One must admit, in partial justification of the law enforcers’ attitude, that the nature of the crime could contribute to keeping its worst consequences well hidden. Counterfeiting is, in fact, a crime that is mostly unreported. The consumer in good faith – cheated by a “fake” that reached the supermarket shelves – tends to attribute the defect of a product to its low quality, blaming the legitimate producer. Counterfeit electrical components or toys that reached the consumer could never be discovered if the consumer her/himself does not refer to the customer care section of the producing company. Even if they did, the probabilities that the defectiveness good will be identified as a counterfeit are low.
Underreporting also happens in the case of medicines. Viagra is one of the preferred targets of the counterfeiters in the European and North American markets and, fortunately, not all the fake Viagra tablets contain poisonous substances. The result of their use will simply be that the advertised effects will not be obtained. The embarrassment on the part of the consumer – maybe thinking that even the miraculous Viagra does not work with him – would prevent him from reporting.
But, even in this case, someone must be held responsible. Producers, in particular, have been well aware of the existence of replicated versions of their products on the market for a long time. However there is the tendency to run private investigations and keep related information confidential. The level of confidentiality could be, in some cases, very high and the information is not shared with the police forces and is not disseminated to the public. The main reason behind such behavior is the protection of consumers’ trust in the manufacturer’s brand. Ironically, it seems that information is more confidential for goods that could pose more serious dangers for the health and safety of consumers. This is what has happened, and is partly still happening, in the case of medicines. Fortunately, it appears that the trend is now in favour of a more cooperative attitude.
Producers have not been alone in restricting a proper dissemination of information. In some respect, the media also have their responsibilities. Hundreds of raids against counterfeiting factories are made each year and each year counterfeit products claim their victims. People have long since died as a result of the use of fake medicines, drinking counterfeit liquor, or traveling on a plane or car equipped with fake parts. Only recently, the media began to give proper consideration to the magnitude of counterfeiting. Perhaps in the search for maximum exposure, media has often given more importance to informing the public on local scandals rather than on a global economic crime that was causing so many “non – economic” consequences.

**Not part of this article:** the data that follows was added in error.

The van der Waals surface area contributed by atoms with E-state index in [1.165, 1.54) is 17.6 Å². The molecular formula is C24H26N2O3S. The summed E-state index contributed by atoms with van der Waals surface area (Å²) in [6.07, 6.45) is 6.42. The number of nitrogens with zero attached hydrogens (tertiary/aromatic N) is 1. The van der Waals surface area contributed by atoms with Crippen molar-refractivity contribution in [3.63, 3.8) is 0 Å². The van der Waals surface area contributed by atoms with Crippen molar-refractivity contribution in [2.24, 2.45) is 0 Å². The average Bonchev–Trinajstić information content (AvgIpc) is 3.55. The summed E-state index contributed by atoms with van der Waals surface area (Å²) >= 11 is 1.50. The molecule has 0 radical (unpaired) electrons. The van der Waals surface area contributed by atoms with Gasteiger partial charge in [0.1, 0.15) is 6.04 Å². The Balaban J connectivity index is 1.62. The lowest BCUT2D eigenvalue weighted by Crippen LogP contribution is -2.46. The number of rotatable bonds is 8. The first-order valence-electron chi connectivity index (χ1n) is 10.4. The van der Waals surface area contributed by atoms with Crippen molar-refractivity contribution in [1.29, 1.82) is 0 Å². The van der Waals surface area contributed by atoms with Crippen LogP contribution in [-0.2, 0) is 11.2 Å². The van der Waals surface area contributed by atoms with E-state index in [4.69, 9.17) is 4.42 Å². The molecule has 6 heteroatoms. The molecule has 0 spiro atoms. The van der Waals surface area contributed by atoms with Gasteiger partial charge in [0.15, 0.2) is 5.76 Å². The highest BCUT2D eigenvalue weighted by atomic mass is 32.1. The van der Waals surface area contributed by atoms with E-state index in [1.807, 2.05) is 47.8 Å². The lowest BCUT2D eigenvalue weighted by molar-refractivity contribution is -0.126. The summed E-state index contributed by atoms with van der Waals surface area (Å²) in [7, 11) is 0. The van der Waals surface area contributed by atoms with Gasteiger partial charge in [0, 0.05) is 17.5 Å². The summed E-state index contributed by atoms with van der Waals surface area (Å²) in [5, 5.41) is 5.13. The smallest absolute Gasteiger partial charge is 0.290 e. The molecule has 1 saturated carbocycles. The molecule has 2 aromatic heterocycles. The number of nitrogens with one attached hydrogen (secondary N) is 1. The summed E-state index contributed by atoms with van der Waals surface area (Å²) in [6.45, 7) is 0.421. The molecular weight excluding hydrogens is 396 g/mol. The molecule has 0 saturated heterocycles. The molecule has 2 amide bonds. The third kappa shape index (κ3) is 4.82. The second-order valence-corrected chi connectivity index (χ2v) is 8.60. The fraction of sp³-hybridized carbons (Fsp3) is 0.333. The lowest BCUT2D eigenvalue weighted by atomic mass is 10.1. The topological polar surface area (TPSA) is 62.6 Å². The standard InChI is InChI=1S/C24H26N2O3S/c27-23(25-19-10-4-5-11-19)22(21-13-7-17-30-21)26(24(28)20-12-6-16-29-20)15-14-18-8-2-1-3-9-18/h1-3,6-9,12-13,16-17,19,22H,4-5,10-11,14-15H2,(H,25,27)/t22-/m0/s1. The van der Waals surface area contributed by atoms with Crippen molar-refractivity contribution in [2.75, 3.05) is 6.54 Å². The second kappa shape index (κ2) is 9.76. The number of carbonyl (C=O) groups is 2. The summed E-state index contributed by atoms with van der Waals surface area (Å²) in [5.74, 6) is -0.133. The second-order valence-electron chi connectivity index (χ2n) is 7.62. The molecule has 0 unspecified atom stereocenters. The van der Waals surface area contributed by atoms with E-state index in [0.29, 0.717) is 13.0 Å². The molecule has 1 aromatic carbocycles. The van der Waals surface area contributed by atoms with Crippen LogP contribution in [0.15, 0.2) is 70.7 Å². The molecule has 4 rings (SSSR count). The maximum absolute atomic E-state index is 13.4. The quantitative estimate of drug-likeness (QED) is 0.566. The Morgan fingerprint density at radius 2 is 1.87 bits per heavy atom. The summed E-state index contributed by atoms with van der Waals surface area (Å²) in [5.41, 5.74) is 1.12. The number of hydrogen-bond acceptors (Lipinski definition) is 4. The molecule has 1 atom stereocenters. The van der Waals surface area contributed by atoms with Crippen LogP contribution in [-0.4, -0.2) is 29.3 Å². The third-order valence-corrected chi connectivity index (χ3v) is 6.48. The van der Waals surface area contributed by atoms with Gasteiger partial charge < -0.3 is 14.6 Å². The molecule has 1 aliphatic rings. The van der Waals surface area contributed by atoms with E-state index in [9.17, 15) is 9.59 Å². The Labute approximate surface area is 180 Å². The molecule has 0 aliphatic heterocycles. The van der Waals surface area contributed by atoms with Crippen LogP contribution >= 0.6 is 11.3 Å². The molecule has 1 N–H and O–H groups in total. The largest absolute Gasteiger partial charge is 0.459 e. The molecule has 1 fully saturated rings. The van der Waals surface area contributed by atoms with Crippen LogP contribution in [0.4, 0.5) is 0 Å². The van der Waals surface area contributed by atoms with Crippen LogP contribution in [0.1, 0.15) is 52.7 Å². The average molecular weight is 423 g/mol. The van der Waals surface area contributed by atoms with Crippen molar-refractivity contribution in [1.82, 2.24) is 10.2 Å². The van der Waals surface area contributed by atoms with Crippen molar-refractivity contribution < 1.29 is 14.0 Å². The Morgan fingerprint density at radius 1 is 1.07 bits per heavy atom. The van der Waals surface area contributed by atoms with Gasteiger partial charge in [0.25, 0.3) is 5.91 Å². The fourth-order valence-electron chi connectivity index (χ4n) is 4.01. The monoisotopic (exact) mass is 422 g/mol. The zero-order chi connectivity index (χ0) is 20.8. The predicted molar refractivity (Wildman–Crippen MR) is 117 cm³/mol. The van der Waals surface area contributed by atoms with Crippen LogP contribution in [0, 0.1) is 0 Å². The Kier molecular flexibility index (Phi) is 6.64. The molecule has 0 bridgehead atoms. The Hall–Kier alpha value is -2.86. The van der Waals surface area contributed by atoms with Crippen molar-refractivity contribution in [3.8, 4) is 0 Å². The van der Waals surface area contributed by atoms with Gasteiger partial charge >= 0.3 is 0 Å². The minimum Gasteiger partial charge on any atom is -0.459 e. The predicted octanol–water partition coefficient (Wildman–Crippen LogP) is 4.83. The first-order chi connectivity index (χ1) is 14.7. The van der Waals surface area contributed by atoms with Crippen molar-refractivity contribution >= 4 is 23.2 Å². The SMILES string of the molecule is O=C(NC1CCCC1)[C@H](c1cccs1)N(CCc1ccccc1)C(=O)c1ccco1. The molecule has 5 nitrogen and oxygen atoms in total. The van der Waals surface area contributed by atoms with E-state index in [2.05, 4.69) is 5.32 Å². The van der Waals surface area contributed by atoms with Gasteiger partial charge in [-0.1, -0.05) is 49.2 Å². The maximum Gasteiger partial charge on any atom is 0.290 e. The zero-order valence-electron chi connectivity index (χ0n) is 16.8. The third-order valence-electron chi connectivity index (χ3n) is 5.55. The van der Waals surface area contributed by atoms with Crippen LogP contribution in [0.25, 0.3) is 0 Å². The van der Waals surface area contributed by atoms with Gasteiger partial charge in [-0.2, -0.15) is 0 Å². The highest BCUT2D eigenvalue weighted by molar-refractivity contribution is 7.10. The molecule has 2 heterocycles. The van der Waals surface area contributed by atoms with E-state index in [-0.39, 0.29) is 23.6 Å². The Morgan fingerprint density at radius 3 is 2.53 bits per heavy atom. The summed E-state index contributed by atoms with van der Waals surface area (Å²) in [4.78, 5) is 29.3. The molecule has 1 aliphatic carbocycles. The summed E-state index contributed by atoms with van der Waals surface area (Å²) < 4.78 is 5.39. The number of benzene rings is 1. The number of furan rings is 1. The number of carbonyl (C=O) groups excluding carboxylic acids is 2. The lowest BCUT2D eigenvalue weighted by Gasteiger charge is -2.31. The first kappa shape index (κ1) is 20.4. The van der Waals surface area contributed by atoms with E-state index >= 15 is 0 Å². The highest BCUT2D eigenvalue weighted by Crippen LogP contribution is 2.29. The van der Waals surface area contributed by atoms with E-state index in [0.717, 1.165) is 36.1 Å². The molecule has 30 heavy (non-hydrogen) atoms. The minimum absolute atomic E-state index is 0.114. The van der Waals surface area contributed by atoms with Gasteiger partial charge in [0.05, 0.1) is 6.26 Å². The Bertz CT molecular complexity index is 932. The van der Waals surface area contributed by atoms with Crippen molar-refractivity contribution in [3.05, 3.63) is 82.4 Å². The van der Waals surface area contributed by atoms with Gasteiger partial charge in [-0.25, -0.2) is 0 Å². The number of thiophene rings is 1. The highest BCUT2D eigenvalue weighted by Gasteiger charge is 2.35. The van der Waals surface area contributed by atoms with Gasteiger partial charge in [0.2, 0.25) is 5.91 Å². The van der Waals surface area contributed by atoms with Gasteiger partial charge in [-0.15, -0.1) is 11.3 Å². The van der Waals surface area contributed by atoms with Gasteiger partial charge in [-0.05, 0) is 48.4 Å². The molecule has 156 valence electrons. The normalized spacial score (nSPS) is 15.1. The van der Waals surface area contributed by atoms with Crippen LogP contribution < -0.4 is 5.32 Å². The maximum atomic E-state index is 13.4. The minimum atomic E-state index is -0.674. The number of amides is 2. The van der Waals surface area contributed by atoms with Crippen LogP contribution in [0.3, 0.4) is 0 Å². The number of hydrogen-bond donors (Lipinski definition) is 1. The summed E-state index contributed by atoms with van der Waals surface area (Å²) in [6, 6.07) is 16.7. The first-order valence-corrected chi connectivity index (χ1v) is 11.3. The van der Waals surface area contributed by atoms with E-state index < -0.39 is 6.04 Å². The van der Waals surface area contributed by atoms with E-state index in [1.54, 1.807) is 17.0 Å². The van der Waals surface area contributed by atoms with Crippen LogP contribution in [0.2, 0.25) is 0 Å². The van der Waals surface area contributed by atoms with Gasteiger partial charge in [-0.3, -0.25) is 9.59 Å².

Altoghether, the abovementioned elements contributed to create a kind of “positive or neutral opinion” of counterfeiting among consumers. If the misinformation of citizens is combined with weak enforcement actions – or in some cases even by tolerance – by the law enforcement agencies, the idea that counterfeiting is not a serious crime will intensify in the public conscience. This misperception is worsened by the public assumption that counterfeiting is associated with the so called contraband crimes, where goods that are not available in the legitimate market – often following official prohibitionist policies – could be found on a “black market”. Experts have pointed out that a counterfeiter could be perceived as a Robin Hood of the present era, offering goods at affordable prices and in contrast to the rich producers. As a consequence, buying a counterfeit product is not considered to be dishonest behavior. On the contrary, many people are proud to show off fake bag that is so close to the original and costs less than half of the price.
Customers should instead realize that the money paid for the “affordable luxury good” will not end up in the hands of any Robin Hood. It will rather be a generous contribution to support organized crime, to allow criminals to launder their “dirty money” and to fund drug trafficking, arms smuggling, corruption and human trafficking.
Marco Musumeci has been Project Officer for the Counter-Human Trafficking and Emerging Crimes Unit at UNICRI since 2006.
Sandro Calvani is Director of UNICRI. He has served the United Nations extensively for the past twenty years.